A world without selfies?

Omair Ahmad | Updated on: Apr 17, 2020
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Human history and cultural imports — our obsession with self-portraits, for example — go hand in hand

As with most of us working from home, I, too, have taken part in video conferences (VC). I usually avoid the video part, keeping only the audio on, but I just had to join a couple of VCs . That’s when I discovered that my laptop camera was not working. I ran a few checks on the software. After an hour of fiddling, it became clear that there was nothing I could do to fix the problem. The camera, bought a few months ago, just did not work.

I should have been disappointed. I had spent quite a bit on the purchase, and having to pay to have a new thing fixed — impossible under the circumstances — is always unpleasant. I guess I should have checked it when I bought it, but I hadn’t. I simply did not care for the camera, and I was more relieved than aggrieved to find that it did not work.

It is only when such things happen that you realise that you are often forced to pay for things you do not want. They come bundled with other objects — the camera, for example, which came with the laptop. Such instances also make you wonder why certain things are considered “essential” even if people may not want them, like them or use them.

Cameras, in particular, are a striking example of something that is integrated in everything from phones to laptops. We live in a culture filled with images — much of it driven by advertising, which seeps into every corner of our lives. The camera is so ubiquitous that we consider it natural, and never pause to think that it may be a product of another culture specific to a certain geography. Like the suit and tie, now a universal product, which had its origins in a particular European heritage.

A long time ago, my sister had introduced me to the idea that technology is rooted in specific cultures. She came across the concept in a book by a French writer who had questioned why the image of a person — hence, fashion — dominated so much of our lives. The focus on fashion has driven many other developments — the discovery of various fabrics, dri-fit clothing, magazines and talk shows, not to forget Fashion TV.

This thought struck me forcefully in a museum, of all places. Many years ago, broke and without many places to go to, I spent a lot of time at the National Gallery in London. Entry was free, and there were countless paintings on display. Even if I knew nothing about art, I enjoyed the soothing tones of a Monet, and Manet’s stunning The Execution of Emperor Maximilian . What amused me the most was the number of portraits in the museum’s collection. The subjects of these paintings would have been petty nobles who were probably patrons of the artists, but I found it odd that they should stand for hours, families in tow, for a painting.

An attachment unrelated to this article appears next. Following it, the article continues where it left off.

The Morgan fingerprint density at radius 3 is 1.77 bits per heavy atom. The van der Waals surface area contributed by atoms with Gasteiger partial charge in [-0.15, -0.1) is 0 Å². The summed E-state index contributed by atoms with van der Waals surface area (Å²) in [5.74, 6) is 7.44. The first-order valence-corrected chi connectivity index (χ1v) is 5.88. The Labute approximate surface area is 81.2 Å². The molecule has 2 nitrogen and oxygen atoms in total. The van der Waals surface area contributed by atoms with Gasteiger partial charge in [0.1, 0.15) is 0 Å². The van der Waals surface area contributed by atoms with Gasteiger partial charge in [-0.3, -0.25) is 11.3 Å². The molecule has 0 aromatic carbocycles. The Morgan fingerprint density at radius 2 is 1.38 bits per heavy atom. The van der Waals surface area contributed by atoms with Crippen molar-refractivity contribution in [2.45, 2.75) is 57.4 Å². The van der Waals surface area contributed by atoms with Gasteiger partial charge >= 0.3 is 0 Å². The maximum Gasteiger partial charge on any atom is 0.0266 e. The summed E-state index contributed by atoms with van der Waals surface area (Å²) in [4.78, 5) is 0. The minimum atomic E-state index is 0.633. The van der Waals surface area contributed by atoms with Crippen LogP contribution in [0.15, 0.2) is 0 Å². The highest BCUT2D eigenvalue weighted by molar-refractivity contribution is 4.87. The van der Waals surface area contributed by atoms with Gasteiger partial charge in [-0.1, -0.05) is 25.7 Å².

Just behind the National Gallery is the National Portrait Gallery, which is dedicated to, well, portraits. I rarely went there. It seemed dreary to keep looking at the self-important poses of people whose vanity had outlived their name and fame. I initially ascribed it to my strict Sunni Muslim upbringing, in which pictures of people were derided, but I later came to suspect that it was not my reaction that was odd, but the proliferation of images in Europe that I found unusual.

Representations of people have been around from the days of the Greeks and Romans. Other cultures had them too — Egypt’s striking art, the terracotta army of China, the Bamiyan Buddhas destroyed by the Taliban, the Dancing Girl of Mohenjo Daro, or even the complex workmanship of Khajuraho. But in Europe, even before it was known as such, there seems to be a difference. The examples I have just cited are stylised artworks that don’t represent specific people, more ideas. Even Mughal miniatures created around the same time are rarely obsessed about the characteristics of one person. The focus on personal features seems to come from a specific geography, tied neither to religion nor dynasty. Today, though, the image is everywhere, the camera is everywhere, the selfie knows no borders. This historical gulf has disappeared.

I do not mean to suggest we abandon cameras as an alien European import; that would be like rejecting the potato because it came from South America. But it is a useful reminder that human history is all about choice. We did not have to be this way; we chose, probably unconsciously, to be how we are, and we can choose to be different. Another world is possible, one without selfies.


The author is the South Asia Editor for the Third Pole, reporting on water issues in the Himalayas

Twitter: @OmairTAhmad

Published on April 17, 2020

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